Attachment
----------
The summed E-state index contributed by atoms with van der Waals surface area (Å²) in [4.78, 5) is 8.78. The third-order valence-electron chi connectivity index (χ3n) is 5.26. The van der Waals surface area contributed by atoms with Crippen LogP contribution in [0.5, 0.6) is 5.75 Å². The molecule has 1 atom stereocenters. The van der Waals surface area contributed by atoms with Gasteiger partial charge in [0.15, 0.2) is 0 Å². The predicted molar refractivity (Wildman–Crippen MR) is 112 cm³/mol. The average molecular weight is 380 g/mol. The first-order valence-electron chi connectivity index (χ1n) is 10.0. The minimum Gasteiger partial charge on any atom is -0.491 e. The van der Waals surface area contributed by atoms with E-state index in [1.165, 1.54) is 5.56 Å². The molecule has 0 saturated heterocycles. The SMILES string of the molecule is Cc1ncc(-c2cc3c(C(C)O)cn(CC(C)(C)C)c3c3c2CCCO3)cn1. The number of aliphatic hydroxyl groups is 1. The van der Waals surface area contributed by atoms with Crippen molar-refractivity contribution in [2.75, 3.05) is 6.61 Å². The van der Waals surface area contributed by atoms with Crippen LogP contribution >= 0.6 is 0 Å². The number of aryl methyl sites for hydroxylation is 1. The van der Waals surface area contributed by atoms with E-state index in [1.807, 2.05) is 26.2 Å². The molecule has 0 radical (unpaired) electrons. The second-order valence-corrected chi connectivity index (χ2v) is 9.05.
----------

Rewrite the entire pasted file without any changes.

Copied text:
The summed E-state index contributed by atoms with van der Waals surface area (Å²) in [4.78, 5) is 8.78. The third-order valence-electron chi connectivity index (χ3n) is 5.26. The van der Waals surface area contributed by atoms with Crippen LogP contribution in [0.5, 0.6) is 5.75 Å². The molecule has 1 atom stereocenters. The van der Waals surface area contributed by atoms with Gasteiger partial charge in [0.15, 0.2) is 0 Å². The predicted molar refractivity (Wildman–Crippen MR) is 112 cm³/mol. The average molecular weight is 380 g/mol. The first-order valence-electron chi connectivity index (χ1n) is 10.0. The minimum Gasteiger partial charge on any atom is -0.491 e. The van der Waals surface area contributed by atoms with E-state index in [1.165, 1.54) is 5.56 Å². The molecule has 0 saturated heterocycles. The SMILES string of the molecule is Cc1ncc(-c2cc3c(C(C)O)cn(CC(C)(C)C)c3c3c2CCCO3)cn1. The number of aliphatic hydroxyl groups is 1. The van der Waals surface area contributed by atoms with Crippen molar-refractivity contribution in [2.75, 3.05) is 6.61 Å². The van der Waals surface area contributed by atoms with Crippen LogP contribution >= 0.6 is 0 Å². The number of aryl methyl sites for hydroxylation is 1. The van der Waals surface area contributed by atoms with E-state index in [1.807, 2.05) is 26.2 Å². The molecule has 0 radical (unpaired) electrons. The second-order valence-corrected chi connectivity index (χ2v) is 9.05.